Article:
New York State

Sheldon Silver’s legacy as one of the most notorious “three men in a room”

Silver’s 2015 corruption trial marked the beginning of a cultural shift in Albany that took down his younger counterpart, Andrew Cuomo.

Former Assembly Speaker Sheldon Silver died while serving out a federal corruption sentence.

Former Assembly Speaker Sheldon Silver died while serving out a federal corruption sentence. Slaven Vlasic/Getty Images

Albany’s most notorious “three men in a room” is now down to two – the remainder of whom are all but banished from the Capitol where they once wielded undue influence that has been dismantled in recent years by the unveiling of corrupt and sexually deviant behavior either practiced or concealed by the trio. 

The men – former Assembly Speaker Sheldon “Shelly” Silver, former Gov. Andrew Cuomo and former State Senate Majority Leader Dean Skelos – exemplified the smoke-filled back room dealing that has dominated state politics for decades, if not centuries, and was said to have created a culture of self-serving secrecy and patriarchy. 

Silver died on Monday at the age of 77 in a Massachusetts federal prison where he was serving out a six-and-a-half-year sentence for fraud, extortion and money laundering. Skelos is two years into his four-year sentence on corruption-related charges in a separate case. And Cuomo, who once fondly referred to the group as “the three amigos,” is facing a slew of ongoing probes related to sexual harassment, his personal book deal and pandemic nursing home policies.

Silver’s epic fall from grace marked the beginning of a cultural shift at the Statehouse that stripped the three men of their power. 

Up until his arrest in 2015 on a series of corruption and money laundering charges, Silver was known as a soft-spoken but arm-twisting deal-maker whose two decades as speaker was one of the longest tenures in Assembly history. Years after his conviction, colleagues continued to sing his praises, touting his legacy on education and LGBTQ rights.

On a personal level, Silver represented a fading breed of New Yorker who was raised and lived his entire life within a several block radius on the Lower East Side where his Russian-Jewish parents immigrated to in the early 20th century. Until he was finally imprisoned at the age of 76 in August 2020, Silver was regularly seen visiting the nabe’s iconic Jewish establishments, one of which, Ratner’s, reportedly served as a de facto office where he brokered illicit deals that landed him behind bars.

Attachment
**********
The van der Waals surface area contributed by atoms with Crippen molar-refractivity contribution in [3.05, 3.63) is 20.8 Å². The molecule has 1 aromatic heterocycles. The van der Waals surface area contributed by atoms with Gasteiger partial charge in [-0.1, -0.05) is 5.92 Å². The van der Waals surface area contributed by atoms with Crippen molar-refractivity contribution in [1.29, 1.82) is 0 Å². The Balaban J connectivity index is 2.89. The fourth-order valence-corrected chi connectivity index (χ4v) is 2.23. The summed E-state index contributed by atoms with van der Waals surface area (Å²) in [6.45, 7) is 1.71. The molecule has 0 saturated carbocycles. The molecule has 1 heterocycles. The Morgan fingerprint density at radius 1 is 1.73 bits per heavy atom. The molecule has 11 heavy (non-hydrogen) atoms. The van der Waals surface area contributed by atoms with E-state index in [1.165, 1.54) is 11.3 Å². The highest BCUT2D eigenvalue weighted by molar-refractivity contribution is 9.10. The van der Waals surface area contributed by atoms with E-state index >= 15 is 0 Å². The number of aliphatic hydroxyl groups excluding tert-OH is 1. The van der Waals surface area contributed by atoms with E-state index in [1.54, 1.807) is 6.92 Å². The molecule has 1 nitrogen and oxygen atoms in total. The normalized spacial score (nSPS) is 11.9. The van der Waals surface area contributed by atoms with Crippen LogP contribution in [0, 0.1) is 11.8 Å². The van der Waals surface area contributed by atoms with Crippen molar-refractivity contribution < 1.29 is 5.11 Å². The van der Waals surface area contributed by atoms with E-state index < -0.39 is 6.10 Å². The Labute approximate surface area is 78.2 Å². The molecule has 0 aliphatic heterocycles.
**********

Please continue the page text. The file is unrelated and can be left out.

In the wake of his death this week, Silver was remembered for his “complicated legacy.”

“If you look at what he did for early education and education in general, and you look at what he and Joe Bruno did here in the Capital Region regarding not only Sematech, Nano Tech and GlobalFoundries – our region has some of the best growth in the State of New York. But unfortunately it's tarnished because of what he was convicted of and what he spent the rest of his life in prison for,” Assembly Member John McDonald told CBS 6 in Albany.

Silver’s stunning 2015 arrest threw the Capitol into turmoil just after the start of the legislative session. It came with a sweeping federal indictment that laid out years-long corruption schemes he engineered to the tune of millions of dollars. 

In one piece of Silver’s two-pronged plot, federal investigators found that he urged developers to hire a law firm run by his former Assembly counsel, Jay Arthur Goldberg, who paid him about $1 million in fees over the years in exchange for referrals. Among the real estate clients who hired Goldberg’s firm, Goldberg & Iryami, at Silver’s behest were Glenwood Management, a luxury apartment developer, and The Witkoff Group, which had business interests in Silver’s district in downtown Manhattan. As part of the deal with Glenwood, Silver met with its lobbyists and fought legislation that would benefit the company.

He also allegedly steered mesothelioma patients to another firm, Weitz & Luxenberg, who in turn paid him more than $3 million over the years. Silver then directed $500,000 in state grants to the cancer doctor, Robert Taub of New York-Presbyterian/Columbia Medical Center, who sent him the patients.

Like Cuomo, the law enforcement revelations forced a swift fall from grace for Silver. He tendered his resignation as speaker on Jan. 30, 2015, a week after his arrest, but kept his Assembly seat. Silver was convicted in November that year on all seven charges of honest services fraud, extortion and money laundering related to his schemes, and was sentenced to 12 years in prison. He appealed the decision and was reconvicted in 2018. In a third appeal in 2020, his charges related to the real estate developers were thrown out and he was given a six-and-a-half-year sentence plus a $1.75 million fine. 

Silver’s federal indictment proved what many in Albany had suspected of the speaker for more than a decade. 

His personal injury law practice, for years, was the subject of speculation about whether it was ethically sound for him to make money on the side without conflicting with his state responsibilities. He helped found Weitz and Luxenberg and remained on the firm’s payroll during his time in the Assembly, while claiming he could not reveal his salary or clients. And in a particularly bizarre case that demonstrated Silver’s commitment to avoiding public scrutiny, Silver blamed another lawyer with the same name for fighting off the construction of low-income housing in his district on the Lower East Side. Silver claimed that the letters he sent beginning in the 1970s on behalf of the United Jewish Council, which opposed the project, were in fact sent by a Sheldon E. Silver from Brooklyn. The identity debacle was brought to light in a New York Times article in 2014, after the Brooklyn lawyer died, and while the land dispute was still ongoing.